Seventeen semi-structured interviews with care workers via face-to-face and pre-arranged telephone conversations whilst off duty and away from the care homes premises ranged across a cross section of skills, ages, occupation and experiences. We examined the working conditions of care home workers, specifically pay rates, shifts, caring duties and responsibilities, training requirements and career paths all making demands upon their working environment and developing changing attitudes towards work. This primary data is supported by interview and ad hoc commentary in form of the secondary data from GMB officials in the field operating in an advisory capacity to the care home workers as part of a wider campaign to increase membership and to embed the NMW in both the public and private sectors (see for similar campaigns, for example, Prowse et al, 2016). Central to the paper are the care home workers’ awareness of the NMW, the experiences related to it and impact upon them. We included questions about care workers knowledge of the NMW and UK and EU law, specifically their awareness of transfers of undertakings legislation and preservation of contractual employment rights as defined by TUPE 2006 (as amended). The purpose of the methodology was to collate views, opinions and reactions of care workers with differing levels of skill, knowledge, experience and awareness of the changing nature of the care working industry in an identifiable local geographical area. The interviews were professionally transcribed, the findings catergorised, analysed and presented in this paper across a range of themes capturing orientations towards work, levels of satisfaction in work and awareness of the NMW and its impacts upon the working practices of these care workers. We also balanced these perspectives with semi-structured interviews with owner managers and employee managers in care homes in the same geographical locations.  The paper then explains the law relating to TUPE (as amended) to contextualise the circumstances of the ownership changes caused by sale of care homes by transferors (sellers of the homes) to transferees (buyers of the homes).  The findings show that care workers are trapped in a low wage, low skills, and a low training environment. Career opportunities to develop are limited by these occupational barriers. The notion of TUPE providing a safety net against losing one’s job are not proven as employment is increasingly precarious once ownership regimes change. There is very little awareness of employment rights beyond the interventions provided by trade union officers so that the safety net becomes illusory for most and non-existent for some.


  • Gardiner, L. and Hussein, S. (2015) As if we cared: The costs and benefits of the living wage for social care workers, Resolution Foundation. March available on http://www.resolutionfoundation.org/publications/as-if-we-cared-the-cost...  
  • Grant Thornton (2014) Residential Elderly Care: UK sector review. London: Grant Thornton. Available on http://www.grant-thornton.co.uk/Documents/Private-Residential-Elderly-Ca...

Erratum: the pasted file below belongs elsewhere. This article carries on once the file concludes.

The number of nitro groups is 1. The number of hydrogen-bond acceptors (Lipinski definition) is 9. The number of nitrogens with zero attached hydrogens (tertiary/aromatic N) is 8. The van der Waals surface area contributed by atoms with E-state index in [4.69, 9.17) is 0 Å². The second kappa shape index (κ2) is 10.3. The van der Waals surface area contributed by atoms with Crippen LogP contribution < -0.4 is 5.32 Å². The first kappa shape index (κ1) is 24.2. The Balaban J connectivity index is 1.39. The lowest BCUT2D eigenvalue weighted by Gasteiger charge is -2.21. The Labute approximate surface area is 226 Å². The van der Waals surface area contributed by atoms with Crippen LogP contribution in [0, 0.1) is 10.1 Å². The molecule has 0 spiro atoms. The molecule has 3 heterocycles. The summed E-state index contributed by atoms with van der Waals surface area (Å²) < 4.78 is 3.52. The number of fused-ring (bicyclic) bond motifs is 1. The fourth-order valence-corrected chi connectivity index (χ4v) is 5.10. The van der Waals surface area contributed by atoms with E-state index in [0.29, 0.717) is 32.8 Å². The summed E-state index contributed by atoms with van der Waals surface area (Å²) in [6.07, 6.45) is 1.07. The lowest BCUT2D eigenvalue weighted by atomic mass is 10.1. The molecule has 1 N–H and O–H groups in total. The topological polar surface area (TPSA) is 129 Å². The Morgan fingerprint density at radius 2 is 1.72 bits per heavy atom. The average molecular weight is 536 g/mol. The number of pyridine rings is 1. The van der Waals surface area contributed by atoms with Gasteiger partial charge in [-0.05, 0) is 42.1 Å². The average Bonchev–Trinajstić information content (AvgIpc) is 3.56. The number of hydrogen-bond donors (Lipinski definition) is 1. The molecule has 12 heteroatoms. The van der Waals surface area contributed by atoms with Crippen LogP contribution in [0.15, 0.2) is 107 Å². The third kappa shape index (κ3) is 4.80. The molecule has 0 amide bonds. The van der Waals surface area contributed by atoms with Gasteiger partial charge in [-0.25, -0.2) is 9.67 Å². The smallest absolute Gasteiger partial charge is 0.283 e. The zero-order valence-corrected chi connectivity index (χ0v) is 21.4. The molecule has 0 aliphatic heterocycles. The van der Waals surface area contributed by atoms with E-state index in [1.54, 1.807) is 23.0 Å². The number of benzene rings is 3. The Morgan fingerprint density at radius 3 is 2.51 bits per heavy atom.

• Low Pay Commission (2015) National Minimum Wage: The Low Pay Commission Report 2105, March 2015, Cm 9017, HMSO.
  • Prowse, P., Prowse J. and Snook, J., (2017), “The Living wage and the Social care sector - the case of social care homes”, Paper to the ‘International Labour Process Conference’, Sheffield, UK, April.
  • Prowse, P., Prowse J. and Snook, J., (2016),  “Austerity and the Living Wage: the Case of Care Homes in Britain”, Paper to the ‘BUIRA’ conference, ‘Living Wage Stream’, Leeds, UK. July 1-3rd.


Visible and invisible hands in the transnational wage setting in Europe

Aarron Toal, Durham University Business School

This paper addresses the question how in Europe a common transnational strategy among industrial relations actors and cooperation between actors can evolve over time and what the consequences are. More specifically, if a common transnational strategy and cooperation is beneficial not only for industrial relations actors themselves, but also for the economy and society, is a common strategy evolving by itself on basis of existing formal and informal institutional channels of interactions over time or do we need new institutions, rules and incentives from ‘outside’? And if new institutions and rules are needed which of them are politically feasible and realistic? In other words are the mutual benefits sufficient so that national actors can pull themselves towards a common strategy or, in the case of Europe, do national actors need to be pushed by European ‘authorities’? In any way a common strategy among national actors is a question of transnational coordination between actors which only works under certain conditions. On basis of results of a current research project and of previous case studies the prerequisites and conditions for transnational coordination between actors are identified and integrated in a micro theoretical model of action and interaction. With this approach, different formal and informal institutional channels of interactions are analysed in order to explain how a European ‘system’ of industrial relations can be established and maintained over time.